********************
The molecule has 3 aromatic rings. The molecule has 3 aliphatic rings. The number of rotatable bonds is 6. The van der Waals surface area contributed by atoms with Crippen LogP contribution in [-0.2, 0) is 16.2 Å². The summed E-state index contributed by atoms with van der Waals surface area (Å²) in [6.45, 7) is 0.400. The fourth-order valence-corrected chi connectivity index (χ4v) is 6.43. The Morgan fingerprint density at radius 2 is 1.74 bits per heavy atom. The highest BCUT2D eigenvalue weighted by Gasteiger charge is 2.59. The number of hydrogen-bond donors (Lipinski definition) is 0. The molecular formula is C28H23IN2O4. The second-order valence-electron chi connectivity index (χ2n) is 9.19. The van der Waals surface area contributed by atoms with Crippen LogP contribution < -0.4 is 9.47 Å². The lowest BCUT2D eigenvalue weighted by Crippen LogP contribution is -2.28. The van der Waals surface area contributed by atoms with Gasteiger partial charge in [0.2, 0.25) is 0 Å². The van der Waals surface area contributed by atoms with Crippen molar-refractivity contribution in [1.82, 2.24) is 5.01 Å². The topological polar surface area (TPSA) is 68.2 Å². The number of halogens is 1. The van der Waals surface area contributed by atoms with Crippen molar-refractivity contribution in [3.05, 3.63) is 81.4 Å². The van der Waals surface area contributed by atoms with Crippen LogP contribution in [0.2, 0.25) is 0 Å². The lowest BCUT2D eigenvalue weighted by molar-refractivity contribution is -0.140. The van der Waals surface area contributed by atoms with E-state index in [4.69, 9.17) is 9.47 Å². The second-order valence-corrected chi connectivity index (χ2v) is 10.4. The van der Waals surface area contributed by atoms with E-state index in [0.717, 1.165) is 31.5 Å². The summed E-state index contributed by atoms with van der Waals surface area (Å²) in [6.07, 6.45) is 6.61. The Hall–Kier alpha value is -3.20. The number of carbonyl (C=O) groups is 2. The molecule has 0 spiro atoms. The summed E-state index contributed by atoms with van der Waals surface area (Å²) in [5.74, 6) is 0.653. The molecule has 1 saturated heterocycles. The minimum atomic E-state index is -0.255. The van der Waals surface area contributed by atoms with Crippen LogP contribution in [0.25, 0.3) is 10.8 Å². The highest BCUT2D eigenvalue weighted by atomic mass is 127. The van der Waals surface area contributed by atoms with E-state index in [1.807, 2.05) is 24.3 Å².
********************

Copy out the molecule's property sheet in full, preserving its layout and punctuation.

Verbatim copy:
The molecule has 3 aromatic rings. The molecule has 3 aliphatic rings. The number of rotatable bonds is 6. The van der Waals surface area contributed by atoms with Crippen LogP contribution in [-0.2, 0) is 16.2 Å². The summed E-state index contributed by atoms with van der Waals surface area (Å²) in [6.45, 7) is 0.400. The fourth-order valence-corrected chi connectivity index (χ4v) is 6.43. The Morgan fingerprint density at radius 2 is 1.74 bits per heavy atom. The highest BCUT2D eigenvalue weighted by Gasteiger charge is 2.59. The number of hydrogen-bond donors (Lipinski definition) is 0. The molecular formula is C28H23IN2O4. The second-order valence-electron chi connectivity index (χ2n) is 9.19. The van der Waals surface area contributed by atoms with Crippen LogP contribution < -0.4 is 9.47 Å². The lowest BCUT2D eigenvalue weighted by Crippen LogP contribution is -2.28. The van der Waals surface area contributed by atoms with Gasteiger partial charge in [0.2, 0.25) is 0 Å². The van der Waals surface area contributed by atoms with Crippen molar-refractivity contribution in [1.82, 2.24) is 5.01 Å². The topological polar surface area (TPSA) is 68.2 Å². The number of halogens is 1. The van der Waals surface area contributed by atoms with Crippen molar-refractivity contribution in [3.05, 3.63) is 81.4 Å². The van der Waals surface area contributed by atoms with Crippen LogP contribution in [0.2, 0.25) is 0 Å². The lowest BCUT2D eigenvalue weighted by molar-refractivity contribution is -0.140. The van der Waals surface area contributed by atoms with E-state index in [4.69, 9.17) is 9.47 Å². The second-order valence-corrected chi connectivity index (χ2v) is 10.4. The van der Waals surface area contributed by atoms with E-state index in [0.717, 1.165) is 31.5 Å². The summed E-state index contributed by atoms with van der Waals surface area (Å²) in [6.07, 6.45) is 6.61. The Hall–Kier alpha value is -3.20. The number of carbonyl (C=O) groups is 2. The molecule has 0 spiro atoms. The summed E-state index contributed by atoms with van der Waals surface area (Å²) in [5.74, 6) is 0.653. The molecule has 1 saturated heterocycles. The minimum atomic E-state index is -0.255. The van der Waals surface area contributed by atoms with Crippen LogP contribution in [0.25, 0.3) is 10.8 Å². The highest BCUT2D eigenvalue weighted by atomic mass is 127. The van der Waals surface area contributed by atoms with E-state index in [1.807, 2.05) is 24.3 Å².